So you want to be a production assistant…

I recently saw a post for something called the Production Assistant Bootcamp, where over four consecutive Saturdays you could learn to be a production assistant in film & tv.  For only $499.  And it made me laugh.  It made me a little angry about how people are always ripping off those who want to break into the business.  Because honestly, anyone can learn to be a good PA, if they have the passion for film (which can’t be taught) and can follow two simple words:


All the time.

Every freaking second.

Leave your phone in your car.  If I see you texting, talking, whatever, you’re going home.  The only call you should answer when you’re involved with one of my films, is mine (or one of my department heads).  And that would be when you’re on a run for something off set.


I never want to be calling a PA’s name.  I want them standing by watching for when I’m about to ask for something.  And I don’t care if I’m asking for you to run and get a cable, to get me a coffee, to go feed the parking meters, to find me my co-producer.  Whatever the task.  Do it with a smile.  You’re a PA.  You don’t want to be a PA forever.  And the fastest way to stop being a PA and get promoted is to be a fucking fantastic PA.

Don’t EVER question or complain, or say something stupid like “I fed the meters last time, can’t someone else do it.”  The answer would be yes, someone else can, because you’re going home.


Watch how the lead crew members behave.  See how they handle gear.  If a particular department (camera, set design, whatever) interests you, during lunch (LUNCH, or perhaps hitch a ride with them during a company move) ask that department head questions.  We all love talking about film.  And we all like people who are as passionate as we are.

The worst PAs I’ve ever had came from NYU Film School.  No joke.  They were above everything.  They knew it all.  The best were people who just really loved movies and wanted to work on a film set.

Don’t dilly-dally.  If I’m sending you across the street to Starbucks for two coffees, I don’t expect you to be gone an hour.  Treat everything as if you were rushing to the hospital because your best friend was about to die, and you want to say goodbye.  Every second counts on a film set.  Everything is URGENT!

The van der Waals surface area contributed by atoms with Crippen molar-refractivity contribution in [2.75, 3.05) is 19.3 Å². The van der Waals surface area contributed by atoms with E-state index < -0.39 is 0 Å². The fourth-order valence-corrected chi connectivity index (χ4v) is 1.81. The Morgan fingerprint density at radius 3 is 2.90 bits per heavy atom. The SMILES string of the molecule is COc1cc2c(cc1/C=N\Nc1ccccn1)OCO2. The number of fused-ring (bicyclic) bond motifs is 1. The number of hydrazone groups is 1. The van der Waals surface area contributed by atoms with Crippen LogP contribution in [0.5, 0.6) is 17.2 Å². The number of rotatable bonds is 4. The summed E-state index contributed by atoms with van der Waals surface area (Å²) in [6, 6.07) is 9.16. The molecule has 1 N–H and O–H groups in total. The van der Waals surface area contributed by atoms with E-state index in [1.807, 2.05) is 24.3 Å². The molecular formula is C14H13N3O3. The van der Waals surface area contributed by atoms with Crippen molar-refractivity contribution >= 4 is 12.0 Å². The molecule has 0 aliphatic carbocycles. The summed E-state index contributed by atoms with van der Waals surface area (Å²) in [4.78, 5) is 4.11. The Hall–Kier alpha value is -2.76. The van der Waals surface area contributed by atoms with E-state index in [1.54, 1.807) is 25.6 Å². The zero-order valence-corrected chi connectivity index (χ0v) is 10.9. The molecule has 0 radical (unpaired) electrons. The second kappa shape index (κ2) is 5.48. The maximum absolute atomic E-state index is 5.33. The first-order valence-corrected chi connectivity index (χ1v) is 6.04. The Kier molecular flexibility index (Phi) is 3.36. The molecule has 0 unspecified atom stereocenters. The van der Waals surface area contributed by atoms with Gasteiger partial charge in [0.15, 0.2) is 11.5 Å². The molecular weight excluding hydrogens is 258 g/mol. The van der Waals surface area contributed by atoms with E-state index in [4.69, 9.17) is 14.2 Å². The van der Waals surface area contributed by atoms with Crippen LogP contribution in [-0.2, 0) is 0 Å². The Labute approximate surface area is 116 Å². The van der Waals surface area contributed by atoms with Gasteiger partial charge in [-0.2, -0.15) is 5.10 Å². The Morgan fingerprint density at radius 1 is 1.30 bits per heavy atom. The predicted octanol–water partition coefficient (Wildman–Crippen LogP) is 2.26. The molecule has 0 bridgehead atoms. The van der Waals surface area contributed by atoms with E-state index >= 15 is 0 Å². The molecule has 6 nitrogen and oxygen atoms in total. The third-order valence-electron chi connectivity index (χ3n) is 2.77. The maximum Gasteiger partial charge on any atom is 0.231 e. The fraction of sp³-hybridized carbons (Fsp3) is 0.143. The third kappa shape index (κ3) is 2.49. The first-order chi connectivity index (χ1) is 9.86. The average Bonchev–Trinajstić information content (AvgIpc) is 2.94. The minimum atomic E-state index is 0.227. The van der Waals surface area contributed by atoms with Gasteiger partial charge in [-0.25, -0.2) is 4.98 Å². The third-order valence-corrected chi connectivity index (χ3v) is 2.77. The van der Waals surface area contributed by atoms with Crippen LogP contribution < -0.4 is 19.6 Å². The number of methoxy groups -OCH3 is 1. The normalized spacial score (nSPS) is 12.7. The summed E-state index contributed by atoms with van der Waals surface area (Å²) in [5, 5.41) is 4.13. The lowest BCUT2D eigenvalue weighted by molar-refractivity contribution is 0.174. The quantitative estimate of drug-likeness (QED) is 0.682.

Once again: PUT AWAY YOUR GODDAMN PHONE (before I take it from you and crush it under the heel of my Doc Martens. And yes, I will do that without missing a beat.)


Listen to what we call things, how we speak.  Every film set, every director has his own language.  If you have a brain, you’ll pick it up in a day.

And if we see you’re doing a great job, you will get more responsibility.  Though it means more work, it also means we trust you.  Cherish that opportunity, and ask if there’s even more you can do.

NEVER be late.  Arrive early, and don’t even think about leaving until the doors are being locked.

If you’re a guy, and I see you walking near a gal who’s carrying some huge case, and you don’t offer to carry it.  I will take you down in front of everyone.  I don’t mean to be sexist, but I want my male crew members to behave like gentlemen.  At least offer.  You’re a PA, when things are being moved your hands should never be empty.


Don’t talk.  The last thing I want to hear when trying to figure out a shot, or when I’m about to interview someone important, is mindless chatter.  If you’re talking, you’re not paying attention.  Do NOT give your opinion unless asked for it.  Never comment out loud about how a shot looks, how a line is read.  That’s not your job.  And NEVER NEVRER NEVER talk to the cast members. NEVER give an actor your opinion of their performance, or how they look.  This will get you physically thrown off any good director’s set.  Don’t flirt.  Don’t have a one-night-stand with the hunky lead actor, because tomorrow when he barely remembers your name it’s going to be a distraction to you.  And if you’re distracted you’re not paying attention.